This is the typical interpretation of post-war American history as conveyed by that section of the American intellectual class who believe the economic problems the US currently faces amount to the vice of rampant materialism.
In this argument, for instance, the wars and occupations of Iraq and Afghanistan, as well as the intimidation of Iran, the current conflict with Russia over Georgia, can all be traced to the desire of The American People for cheap oil. (A variant of this theory also includes the profits of American oil companies.)
Bacevich advances that argument this way:
Our foreign policy is not something simply concocted by people in Washington D.C. and imposed on us. Our foreign policy is something that is concocted in Washington D.C., but it reflects the perceptions of our political elite about what we want, we the people want. And what we want, by and large – I mean, one could point to many individual exceptions – but, what we want, by and large is, we want this continuing flow of very cheap consumer goods.
We want to be able to pump gas into our cars regardless of how big they may happen to be, in order to be able to drive wherever we want to be able to drive. And we want to be able to do these things without having to think about whether or not the book’s balanced at the end of the month, or the end of the fiscal year. And therefore, we want this unending line of credit.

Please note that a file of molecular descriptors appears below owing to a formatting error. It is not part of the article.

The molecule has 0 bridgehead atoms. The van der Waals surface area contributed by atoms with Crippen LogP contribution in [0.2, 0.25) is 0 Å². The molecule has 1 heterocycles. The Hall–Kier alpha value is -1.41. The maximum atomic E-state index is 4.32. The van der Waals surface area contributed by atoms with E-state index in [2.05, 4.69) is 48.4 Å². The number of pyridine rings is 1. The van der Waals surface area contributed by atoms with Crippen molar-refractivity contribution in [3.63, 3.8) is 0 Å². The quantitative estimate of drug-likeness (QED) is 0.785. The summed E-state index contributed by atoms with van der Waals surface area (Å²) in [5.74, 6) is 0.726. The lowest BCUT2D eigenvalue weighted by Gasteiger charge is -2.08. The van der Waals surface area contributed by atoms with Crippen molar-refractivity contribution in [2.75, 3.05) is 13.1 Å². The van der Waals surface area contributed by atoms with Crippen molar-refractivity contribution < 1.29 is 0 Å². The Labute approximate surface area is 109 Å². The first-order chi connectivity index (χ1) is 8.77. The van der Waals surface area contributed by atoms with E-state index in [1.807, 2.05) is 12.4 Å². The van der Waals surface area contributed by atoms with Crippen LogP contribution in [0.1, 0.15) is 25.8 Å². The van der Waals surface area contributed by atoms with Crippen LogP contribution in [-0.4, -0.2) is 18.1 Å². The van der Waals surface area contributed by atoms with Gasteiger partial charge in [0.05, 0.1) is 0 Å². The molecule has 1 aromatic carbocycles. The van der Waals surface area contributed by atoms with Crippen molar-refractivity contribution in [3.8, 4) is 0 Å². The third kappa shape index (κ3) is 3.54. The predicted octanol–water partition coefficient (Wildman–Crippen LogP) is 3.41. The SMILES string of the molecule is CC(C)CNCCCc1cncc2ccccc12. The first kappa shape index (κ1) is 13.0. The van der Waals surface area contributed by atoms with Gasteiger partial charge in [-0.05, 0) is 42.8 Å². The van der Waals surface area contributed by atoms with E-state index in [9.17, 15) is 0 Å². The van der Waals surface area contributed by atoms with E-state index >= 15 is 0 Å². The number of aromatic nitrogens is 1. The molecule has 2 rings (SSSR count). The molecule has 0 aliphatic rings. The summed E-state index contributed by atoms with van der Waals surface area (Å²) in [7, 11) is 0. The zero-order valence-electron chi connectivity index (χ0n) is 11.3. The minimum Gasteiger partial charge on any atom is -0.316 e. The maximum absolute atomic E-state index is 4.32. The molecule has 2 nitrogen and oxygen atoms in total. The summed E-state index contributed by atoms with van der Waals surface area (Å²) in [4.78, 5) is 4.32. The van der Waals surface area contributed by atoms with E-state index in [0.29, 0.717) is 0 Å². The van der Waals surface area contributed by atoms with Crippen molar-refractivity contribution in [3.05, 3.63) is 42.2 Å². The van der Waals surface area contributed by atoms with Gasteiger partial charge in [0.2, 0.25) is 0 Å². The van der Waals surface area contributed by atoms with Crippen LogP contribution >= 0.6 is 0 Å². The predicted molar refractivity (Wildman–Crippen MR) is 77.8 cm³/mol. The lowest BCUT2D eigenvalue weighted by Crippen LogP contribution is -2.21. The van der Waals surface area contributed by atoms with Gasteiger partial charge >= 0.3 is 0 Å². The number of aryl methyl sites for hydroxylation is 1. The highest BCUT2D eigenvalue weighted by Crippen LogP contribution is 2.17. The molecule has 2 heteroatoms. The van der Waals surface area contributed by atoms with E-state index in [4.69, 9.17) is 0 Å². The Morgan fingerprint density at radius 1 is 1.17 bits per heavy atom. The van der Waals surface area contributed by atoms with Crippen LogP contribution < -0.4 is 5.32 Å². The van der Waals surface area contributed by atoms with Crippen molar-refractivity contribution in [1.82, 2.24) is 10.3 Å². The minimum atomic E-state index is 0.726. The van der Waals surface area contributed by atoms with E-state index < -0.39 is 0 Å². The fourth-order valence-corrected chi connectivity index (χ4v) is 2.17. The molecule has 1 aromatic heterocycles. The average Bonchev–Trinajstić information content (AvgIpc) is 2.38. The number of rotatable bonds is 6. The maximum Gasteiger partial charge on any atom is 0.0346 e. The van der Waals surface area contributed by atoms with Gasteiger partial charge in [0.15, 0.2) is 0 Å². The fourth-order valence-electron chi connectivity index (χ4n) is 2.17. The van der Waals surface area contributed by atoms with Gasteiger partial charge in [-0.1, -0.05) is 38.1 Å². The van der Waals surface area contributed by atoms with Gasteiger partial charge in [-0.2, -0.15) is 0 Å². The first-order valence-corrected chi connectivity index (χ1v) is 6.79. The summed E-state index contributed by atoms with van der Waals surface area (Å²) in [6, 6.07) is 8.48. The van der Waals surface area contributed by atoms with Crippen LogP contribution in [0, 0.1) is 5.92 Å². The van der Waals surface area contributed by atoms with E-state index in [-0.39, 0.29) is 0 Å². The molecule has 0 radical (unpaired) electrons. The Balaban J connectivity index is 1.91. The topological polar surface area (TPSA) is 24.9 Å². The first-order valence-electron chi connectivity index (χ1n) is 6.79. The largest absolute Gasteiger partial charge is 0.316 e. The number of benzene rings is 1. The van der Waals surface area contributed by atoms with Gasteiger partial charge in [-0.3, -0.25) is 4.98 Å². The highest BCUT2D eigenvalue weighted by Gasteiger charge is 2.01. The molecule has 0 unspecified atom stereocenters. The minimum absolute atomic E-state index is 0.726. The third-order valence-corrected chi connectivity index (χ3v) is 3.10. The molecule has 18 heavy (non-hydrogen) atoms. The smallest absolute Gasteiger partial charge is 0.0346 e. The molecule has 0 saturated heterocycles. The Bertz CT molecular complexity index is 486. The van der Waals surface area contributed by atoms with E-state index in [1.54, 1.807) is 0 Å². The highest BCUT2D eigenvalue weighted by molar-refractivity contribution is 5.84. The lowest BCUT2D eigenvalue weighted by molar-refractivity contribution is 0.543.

Thus, we are led to believe, our sons and daughters are killing Arabs in Iraq because we want cheap oil, and the Washington elite is trying to deliver on that demand. But, as we have seen, NSC-68 and Washington’s military buildout long preceeded the dependence on foreign oil or the trade deficit.
The argument, in other words, tries to ascribe to the allegedly materialistic and debt ridden population of selfish insatiable baby boomers, and their equally selfish and insatiable progeny, a result which was already in existence when the baby boomers were babies!
Still, we have to admit, to get from Bacevich’s view of American history to our view only requires the substitution of a few words:
The Bacevich argument is this:
Since 1970, Americans have become increasingly dependent on imported goods purchased on credit, which led Washington to erect a massive national security state in 1950.
Our argument would be this:
Since 1970, Americans have become increasingly dependent on imported goods purchased on credit, because Washington erected a massive national security state in 1950.
The leading economic concern the authors of NSC-68 was the impact of an aggressive policy of containment on domestic consumption of Americans. Keyserling argued, as we have seen, that impact would be offset by greatly accelerated economic growth increased defense spending would generate.